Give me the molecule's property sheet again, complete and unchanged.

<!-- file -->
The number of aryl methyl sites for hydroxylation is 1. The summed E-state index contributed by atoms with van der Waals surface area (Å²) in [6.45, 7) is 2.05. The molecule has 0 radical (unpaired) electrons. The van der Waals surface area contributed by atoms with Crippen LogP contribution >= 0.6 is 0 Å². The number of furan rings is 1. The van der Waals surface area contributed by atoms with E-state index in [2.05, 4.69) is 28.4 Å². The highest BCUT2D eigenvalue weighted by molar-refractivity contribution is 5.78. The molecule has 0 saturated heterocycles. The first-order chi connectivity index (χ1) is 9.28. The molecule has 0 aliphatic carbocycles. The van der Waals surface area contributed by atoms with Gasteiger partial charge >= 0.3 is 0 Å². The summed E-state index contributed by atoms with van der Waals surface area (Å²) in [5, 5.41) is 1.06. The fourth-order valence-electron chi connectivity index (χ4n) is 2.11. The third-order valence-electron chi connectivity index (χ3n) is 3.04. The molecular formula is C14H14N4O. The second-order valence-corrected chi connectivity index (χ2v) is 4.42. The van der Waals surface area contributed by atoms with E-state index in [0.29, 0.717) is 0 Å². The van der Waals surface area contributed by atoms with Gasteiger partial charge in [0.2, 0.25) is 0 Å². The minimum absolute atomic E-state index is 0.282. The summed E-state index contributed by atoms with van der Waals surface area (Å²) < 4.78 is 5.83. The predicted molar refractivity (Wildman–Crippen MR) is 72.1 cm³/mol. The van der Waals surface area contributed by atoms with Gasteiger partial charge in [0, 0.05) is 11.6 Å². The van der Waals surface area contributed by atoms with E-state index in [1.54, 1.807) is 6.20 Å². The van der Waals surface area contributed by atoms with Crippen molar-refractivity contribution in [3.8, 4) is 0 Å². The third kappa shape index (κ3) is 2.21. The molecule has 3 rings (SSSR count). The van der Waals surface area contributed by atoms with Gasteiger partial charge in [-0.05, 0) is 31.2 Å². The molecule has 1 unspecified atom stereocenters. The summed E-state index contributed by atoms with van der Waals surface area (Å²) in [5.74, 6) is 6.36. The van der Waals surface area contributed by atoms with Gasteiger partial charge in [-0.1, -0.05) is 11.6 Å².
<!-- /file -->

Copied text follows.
The number of aryl methyl sites for hydroxylation is 1. The summed E-state index contributed by atoms with van der Waals surface area (Å²) in [6.45, 7) is 2.05. The molecule has 0 radical (unpaired) electrons. The van der Waals surface area contributed by atoms with Crippen LogP contribution >= 0.6 is 0 Å². The number of furan rings is 1. The van der Waals surface area contributed by atoms with E-state index in [2.05, 4.69) is 28.4 Å². The highest BCUT2D eigenvalue weighted by molar-refractivity contribution is 5.78. The molecule has 0 saturated heterocycles. The first-order chi connectivity index (χ1) is 9.28. The molecule has 0 aliphatic carbocycles. The van der Waals surface area contributed by atoms with Gasteiger partial charge >= 0.3 is 0 Å². The summed E-state index contributed by atoms with van der Waals surface area (Å²) in [5, 5.41) is 1.06. The fourth-order valence-electron chi connectivity index (χ4n) is 2.11. The third-order valence-electron chi connectivity index (χ3n) is 3.04. The molecular formula is C14H14N4O. The second-order valence-corrected chi connectivity index (χ2v) is 4.42. The van der Waals surface area contributed by atoms with E-state index in [0.29, 0.717) is 0 Å². The van der Waals surface area contributed by atoms with Gasteiger partial charge in [0.2, 0.25) is 0 Å². The minimum absolute atomic E-state index is 0.282. The summed E-state index contributed by atoms with van der Waals surface area (Å²) < 4.78 is 5.83. The predicted molar refractivity (Wildman–Crippen MR) is 72.1 cm³/mol. The van der Waals surface area contributed by atoms with Gasteiger partial charge in [0, 0.05) is 11.6 Å². The van der Waals surface area contributed by atoms with E-state index in [1.54, 1.807) is 6.20 Å². The van der Waals surface area contributed by atoms with Crippen molar-refractivity contribution in [3.8, 4) is 0 Å². The third kappa shape index (κ3) is 2.21. The molecule has 3 rings (SSSR count). The van der Waals surface area contributed by atoms with Gasteiger partial charge in [-0.05, 0) is 31.2 Å². The molecule has 1 unspecified atom stereocenters. The summed E-state index contributed by atoms with van der Waals surface area (Å²) in [5.74, 6) is 6.36. The van der Waals surface area contributed by atoms with Gasteiger partial charge in [-0.1, -0.05) is 11.6 Å².